Brad Tilton

6 minute read

If you are building Now Experience UI Framework Components, you will probably need your components to interact with the ServiceNow database. To do that from a component, you’ll need to use the Http Effect API. This post will walk through using the Http effect to consume the REST Table API to display the number and short description from the latest incident in a ServiceNow PDI. It may not be the most practical use case, but the goal is to show an easy way to interact with ServiceNow data from a component. If you follow along in your own PDI, you should end up with a beautiful component similar to this one:

component rendered


The steps in this post assume that you have already been through setting up now-cli. If you have not, you can start here. If you have already set it up, make sure you’re on the current version 17.0.3 by running now-cli --version from your terminal. If you have any issues with setting up your project, connecting to git, or rendering your component, this Now Experience dev blog should be a good resource for you.

I will be walking through this using VS Code, but you should be able to use whichever code editor and command-line tool you wish.

Setting up the project

  1. Create a local directory for your component and navigate to it using your command-line tool.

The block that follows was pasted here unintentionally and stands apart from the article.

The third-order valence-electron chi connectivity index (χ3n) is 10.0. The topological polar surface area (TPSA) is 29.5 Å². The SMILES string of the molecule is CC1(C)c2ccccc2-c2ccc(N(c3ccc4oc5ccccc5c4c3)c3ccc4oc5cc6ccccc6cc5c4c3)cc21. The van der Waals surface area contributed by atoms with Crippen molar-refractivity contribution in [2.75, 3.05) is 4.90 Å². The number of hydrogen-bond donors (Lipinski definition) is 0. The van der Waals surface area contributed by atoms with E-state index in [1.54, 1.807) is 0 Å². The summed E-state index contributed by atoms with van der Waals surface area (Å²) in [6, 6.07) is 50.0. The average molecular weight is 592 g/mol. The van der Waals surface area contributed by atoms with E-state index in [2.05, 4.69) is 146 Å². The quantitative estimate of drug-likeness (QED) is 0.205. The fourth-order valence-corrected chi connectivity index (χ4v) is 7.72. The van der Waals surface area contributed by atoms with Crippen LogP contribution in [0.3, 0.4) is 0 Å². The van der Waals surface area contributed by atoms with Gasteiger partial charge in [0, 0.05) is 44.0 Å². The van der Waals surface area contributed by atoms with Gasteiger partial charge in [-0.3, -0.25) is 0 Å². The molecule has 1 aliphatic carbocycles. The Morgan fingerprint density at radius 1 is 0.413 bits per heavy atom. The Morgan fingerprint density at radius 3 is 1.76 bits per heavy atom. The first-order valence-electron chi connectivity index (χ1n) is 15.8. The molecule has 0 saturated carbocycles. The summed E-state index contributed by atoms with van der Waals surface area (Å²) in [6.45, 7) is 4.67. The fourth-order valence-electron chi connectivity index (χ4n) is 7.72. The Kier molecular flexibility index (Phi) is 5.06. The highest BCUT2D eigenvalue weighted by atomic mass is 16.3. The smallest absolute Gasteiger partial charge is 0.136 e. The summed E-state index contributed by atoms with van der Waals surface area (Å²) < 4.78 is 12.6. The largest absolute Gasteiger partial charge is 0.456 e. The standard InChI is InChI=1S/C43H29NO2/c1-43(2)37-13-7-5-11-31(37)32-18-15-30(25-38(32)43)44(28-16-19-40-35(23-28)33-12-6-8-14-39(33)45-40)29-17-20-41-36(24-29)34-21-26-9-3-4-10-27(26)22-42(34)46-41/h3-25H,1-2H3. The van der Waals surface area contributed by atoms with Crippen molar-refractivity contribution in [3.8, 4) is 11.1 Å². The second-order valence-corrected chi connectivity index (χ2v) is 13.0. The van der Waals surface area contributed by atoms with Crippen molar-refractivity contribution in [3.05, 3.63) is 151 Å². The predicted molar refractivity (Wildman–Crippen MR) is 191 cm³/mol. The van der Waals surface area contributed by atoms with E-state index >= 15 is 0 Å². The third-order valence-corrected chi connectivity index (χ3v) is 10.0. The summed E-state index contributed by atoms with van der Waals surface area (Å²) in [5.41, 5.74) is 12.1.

2. [Optional] Connect your directory to a git repo.

  3. Connect to your instance using now-cli login --host --method basic --username admin --password admin.

  4. Create and scaffold your new project using now-cli project --name your-project-name-here. My project is named devblog-latest-incident.

  5. Install dependencies using npm i.

You should now have your project scaffolded with your dependencies created, and your directory from step 1 will look something like this (I opened the folder in VS Code):


Building the component: Setup

  1. Open the directory from step 1 of the previous direction in VS Code or something else, and find and open the src > x-85636-devblog-latest-incident > index.js file.

    NOTE: In my example x-85636 represents the x_85636 scoped application prefix and unique company code associate with my instance, so yours will be different. The rest of the name may be different depending on what you named your project in step 4.

    The index.js file should look like this: